Apocalypse is the new baddie, as I’d mentioned in the synopsis.  He’s an all-powerful mutant who is unstoppable and thinks of himself as a god, able to kill anyone and everyone he sees and can give more power to any mutant he chooses.  Now this is how writers can trap themselves, because I’d noticed that, yes, he kills a lot of people—some in very horrible, yet, cool ways—with simply a thought to do whatever.  But why is it that he doesn’t use such powers when he can?  Like, say for instance, when he comes across the mutants as they stand up to him…why doesn’t he tear them apart with a simple thought?  But I do like some of the powers he uses, like when he changes the molecular composition of rock to liquid form and have it swallow someone up, changing it back to rock.  Sometimes he uses that power to put someone in, head first, so they’re obviously going to die a horrible death, suffocating inside a rock.  Overall, I just felt he was a bit inconsistent as the main heavy.

Psylocke is a character we haven’t seen before within the films of the franchise and she looked to be pulled right out of the pages of the comic books.  Her throwback outfit kept my attention—in more ways than one—and Olivia Munn’s portrayal was impressive.  Not being too familiar with the X-Men comic book run, I hadn’t really heard of the character, but the simplistic representation of how she’s able to form some sort of lightsaberish sword from her hand was pretty awesome.  I’m looking forward to seeing this character in further X-Men films.

The character of Jubilee (Lana Condor) is featured throughout this movie, almost as a background character, but never establishing what her powers are.  In fact, I had to go online to look up what they actually are and they’re actually pretty cool.  I guess she’s able to generate bright bursts of energy from her hands, mentally controlling them to strike out at varying levels of power.  Why Bryan Singer chose not to depict that in the movie and elected, instead, to just present her as a background character seemed a bit off.  Hopefully we get to see the character’s full potential in later films.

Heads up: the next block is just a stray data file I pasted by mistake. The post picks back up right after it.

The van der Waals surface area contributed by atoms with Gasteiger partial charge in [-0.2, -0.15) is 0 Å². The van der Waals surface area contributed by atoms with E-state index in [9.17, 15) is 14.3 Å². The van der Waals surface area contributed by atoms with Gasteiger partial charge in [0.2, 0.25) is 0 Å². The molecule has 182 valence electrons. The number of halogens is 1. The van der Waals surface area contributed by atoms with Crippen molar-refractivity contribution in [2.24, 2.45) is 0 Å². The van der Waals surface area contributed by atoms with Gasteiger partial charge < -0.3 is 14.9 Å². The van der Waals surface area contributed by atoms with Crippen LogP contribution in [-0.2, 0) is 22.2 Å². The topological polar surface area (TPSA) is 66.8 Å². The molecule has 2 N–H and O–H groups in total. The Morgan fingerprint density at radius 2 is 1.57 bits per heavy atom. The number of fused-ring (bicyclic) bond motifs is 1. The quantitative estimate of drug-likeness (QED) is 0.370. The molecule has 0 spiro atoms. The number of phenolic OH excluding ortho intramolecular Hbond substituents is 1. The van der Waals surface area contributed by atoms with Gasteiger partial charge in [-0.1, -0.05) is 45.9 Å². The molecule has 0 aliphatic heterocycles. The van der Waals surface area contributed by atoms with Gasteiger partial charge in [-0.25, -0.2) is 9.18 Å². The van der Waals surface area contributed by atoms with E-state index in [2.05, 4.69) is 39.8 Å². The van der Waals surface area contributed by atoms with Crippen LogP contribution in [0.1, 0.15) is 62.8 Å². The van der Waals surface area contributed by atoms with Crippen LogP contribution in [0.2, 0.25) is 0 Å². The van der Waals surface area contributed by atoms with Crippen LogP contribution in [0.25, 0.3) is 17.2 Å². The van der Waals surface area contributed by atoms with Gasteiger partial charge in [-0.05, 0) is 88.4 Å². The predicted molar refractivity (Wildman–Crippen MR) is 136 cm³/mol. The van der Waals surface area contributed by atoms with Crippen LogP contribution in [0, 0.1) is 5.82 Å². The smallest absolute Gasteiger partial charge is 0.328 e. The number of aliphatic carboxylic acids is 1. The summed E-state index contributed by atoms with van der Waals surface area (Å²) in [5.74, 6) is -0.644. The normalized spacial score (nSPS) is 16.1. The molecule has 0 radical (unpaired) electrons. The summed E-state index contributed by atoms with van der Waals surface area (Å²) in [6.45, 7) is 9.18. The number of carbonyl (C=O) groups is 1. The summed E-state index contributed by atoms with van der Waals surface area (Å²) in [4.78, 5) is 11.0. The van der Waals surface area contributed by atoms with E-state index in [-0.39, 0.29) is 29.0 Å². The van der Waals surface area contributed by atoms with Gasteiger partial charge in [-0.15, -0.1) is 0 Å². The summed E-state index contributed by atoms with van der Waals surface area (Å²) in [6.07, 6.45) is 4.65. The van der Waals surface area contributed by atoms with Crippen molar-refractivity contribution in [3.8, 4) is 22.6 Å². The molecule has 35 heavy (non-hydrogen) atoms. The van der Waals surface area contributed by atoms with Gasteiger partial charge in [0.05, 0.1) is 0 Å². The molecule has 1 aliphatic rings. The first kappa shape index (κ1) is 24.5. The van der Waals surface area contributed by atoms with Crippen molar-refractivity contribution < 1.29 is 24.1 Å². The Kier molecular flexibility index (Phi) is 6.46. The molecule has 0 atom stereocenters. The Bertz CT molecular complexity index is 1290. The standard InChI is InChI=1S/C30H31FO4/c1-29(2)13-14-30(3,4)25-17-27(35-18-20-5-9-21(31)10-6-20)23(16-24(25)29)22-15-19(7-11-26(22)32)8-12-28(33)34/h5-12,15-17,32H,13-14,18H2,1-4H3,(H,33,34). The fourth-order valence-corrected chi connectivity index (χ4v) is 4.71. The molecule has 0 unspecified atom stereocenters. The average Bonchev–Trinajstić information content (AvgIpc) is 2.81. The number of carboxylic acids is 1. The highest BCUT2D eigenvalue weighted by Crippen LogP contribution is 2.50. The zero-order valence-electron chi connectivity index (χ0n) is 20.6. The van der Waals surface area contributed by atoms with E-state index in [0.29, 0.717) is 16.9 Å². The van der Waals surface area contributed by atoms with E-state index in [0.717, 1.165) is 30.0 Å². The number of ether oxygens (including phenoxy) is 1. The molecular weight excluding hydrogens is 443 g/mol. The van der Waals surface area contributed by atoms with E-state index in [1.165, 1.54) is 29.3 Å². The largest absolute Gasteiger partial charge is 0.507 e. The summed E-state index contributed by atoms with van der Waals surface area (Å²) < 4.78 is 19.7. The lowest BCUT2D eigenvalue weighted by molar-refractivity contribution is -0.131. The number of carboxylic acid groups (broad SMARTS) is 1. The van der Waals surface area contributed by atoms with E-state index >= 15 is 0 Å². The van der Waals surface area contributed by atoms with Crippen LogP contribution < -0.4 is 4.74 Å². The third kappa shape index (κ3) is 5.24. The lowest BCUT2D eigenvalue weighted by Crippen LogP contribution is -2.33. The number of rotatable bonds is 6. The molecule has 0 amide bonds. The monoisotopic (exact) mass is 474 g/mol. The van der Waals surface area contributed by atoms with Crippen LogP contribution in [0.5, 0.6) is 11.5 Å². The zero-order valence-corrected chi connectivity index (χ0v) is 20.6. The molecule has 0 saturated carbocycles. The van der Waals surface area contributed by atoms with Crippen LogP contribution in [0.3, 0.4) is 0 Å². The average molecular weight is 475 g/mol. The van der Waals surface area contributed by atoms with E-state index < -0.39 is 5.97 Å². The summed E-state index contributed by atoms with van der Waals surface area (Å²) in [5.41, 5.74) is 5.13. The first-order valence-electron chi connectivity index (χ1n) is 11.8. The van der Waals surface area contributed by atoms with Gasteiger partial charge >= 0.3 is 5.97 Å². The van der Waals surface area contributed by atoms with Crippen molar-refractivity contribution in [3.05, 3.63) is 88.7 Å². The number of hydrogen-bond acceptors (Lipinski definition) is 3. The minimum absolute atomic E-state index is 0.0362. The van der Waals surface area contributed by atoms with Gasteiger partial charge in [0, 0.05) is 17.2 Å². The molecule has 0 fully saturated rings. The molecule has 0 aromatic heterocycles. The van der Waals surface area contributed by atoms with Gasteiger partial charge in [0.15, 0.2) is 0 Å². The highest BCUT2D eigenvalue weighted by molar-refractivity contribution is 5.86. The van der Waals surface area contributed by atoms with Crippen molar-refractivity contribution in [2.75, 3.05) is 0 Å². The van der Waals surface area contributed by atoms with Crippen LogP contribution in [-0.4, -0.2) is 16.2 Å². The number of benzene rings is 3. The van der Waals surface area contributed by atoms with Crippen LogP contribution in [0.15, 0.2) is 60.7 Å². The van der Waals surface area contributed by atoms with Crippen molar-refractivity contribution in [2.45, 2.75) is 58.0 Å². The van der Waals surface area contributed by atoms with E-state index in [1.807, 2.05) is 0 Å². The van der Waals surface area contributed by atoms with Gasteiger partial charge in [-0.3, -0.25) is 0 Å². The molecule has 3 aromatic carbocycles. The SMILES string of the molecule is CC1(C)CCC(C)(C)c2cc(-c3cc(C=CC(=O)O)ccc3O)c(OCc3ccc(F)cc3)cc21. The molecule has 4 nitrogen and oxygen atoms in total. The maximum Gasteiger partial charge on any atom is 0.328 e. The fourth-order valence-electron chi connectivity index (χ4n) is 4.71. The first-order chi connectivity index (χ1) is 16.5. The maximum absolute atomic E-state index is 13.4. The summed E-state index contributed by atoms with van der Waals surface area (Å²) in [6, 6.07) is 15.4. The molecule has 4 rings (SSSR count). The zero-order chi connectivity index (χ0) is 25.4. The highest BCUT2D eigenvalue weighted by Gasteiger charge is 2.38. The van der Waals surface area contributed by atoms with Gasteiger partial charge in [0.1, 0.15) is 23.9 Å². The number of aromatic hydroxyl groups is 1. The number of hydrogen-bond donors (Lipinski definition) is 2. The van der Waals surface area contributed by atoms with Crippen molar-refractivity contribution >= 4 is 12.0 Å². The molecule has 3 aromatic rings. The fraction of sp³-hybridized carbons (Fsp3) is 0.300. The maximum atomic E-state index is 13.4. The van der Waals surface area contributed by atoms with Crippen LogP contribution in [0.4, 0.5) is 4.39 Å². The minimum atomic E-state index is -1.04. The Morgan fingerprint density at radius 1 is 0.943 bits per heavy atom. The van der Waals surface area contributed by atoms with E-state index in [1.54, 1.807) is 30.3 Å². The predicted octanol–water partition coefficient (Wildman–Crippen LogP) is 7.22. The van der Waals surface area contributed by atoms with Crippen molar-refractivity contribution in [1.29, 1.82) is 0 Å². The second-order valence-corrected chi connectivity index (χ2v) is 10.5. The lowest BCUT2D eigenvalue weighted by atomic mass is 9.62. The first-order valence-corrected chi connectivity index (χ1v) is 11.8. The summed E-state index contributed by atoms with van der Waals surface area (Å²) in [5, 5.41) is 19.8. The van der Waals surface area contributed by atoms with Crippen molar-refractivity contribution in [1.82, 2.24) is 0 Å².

Now, for the characters that we’ve seen before as adults, but showcased here as younger versions, were rather notable.

Sophie Turner plays the younger version of Jean Grey and I really can’t fault her performance because she played the part very well.  However, the casting of the actress had me a bit troubled.  As the scene played out where we first meet her in this film, I had no idea who she was.  Watching this strawberry redhead with blue-green eyes walk into the scene, I’d just thought she was some new mutant we haven’t seen before.  Knowing that Famke Janssen played the adult Jean Grey in the original three films (as well as a cameo in Days of Future Past), I was familiar with her features, namely the brown eyes.  It just takes me out of the movie a bit when the filmmakers are trying to convey to the audience that this young girl is the same character.  I don’t know…maybe I’m a bit picky in that regard.  But her character is developed quite well at the beginning and radiantly (literally) at the climax. 

Although there was a younger version of Scott Summers in the ill-begotten X-Men Origins: Wolverine, the origin of the character was given to us a little better and more logically in this film.  I have noticed the actor in this film, Tye Sheridan, in a few other movies before seeing him here.  He had played a wonderful part in a small indie film, Joe, with Nicolas Cage and I knew this kid was going places.  He had a lot of heart playing the young Cyclops here and it was very believable he’d grow to be the confident older version we’d seen in the original films.  Sheridan filled Marsden’s shoes convincingly and the franchise is in good hands with this young man.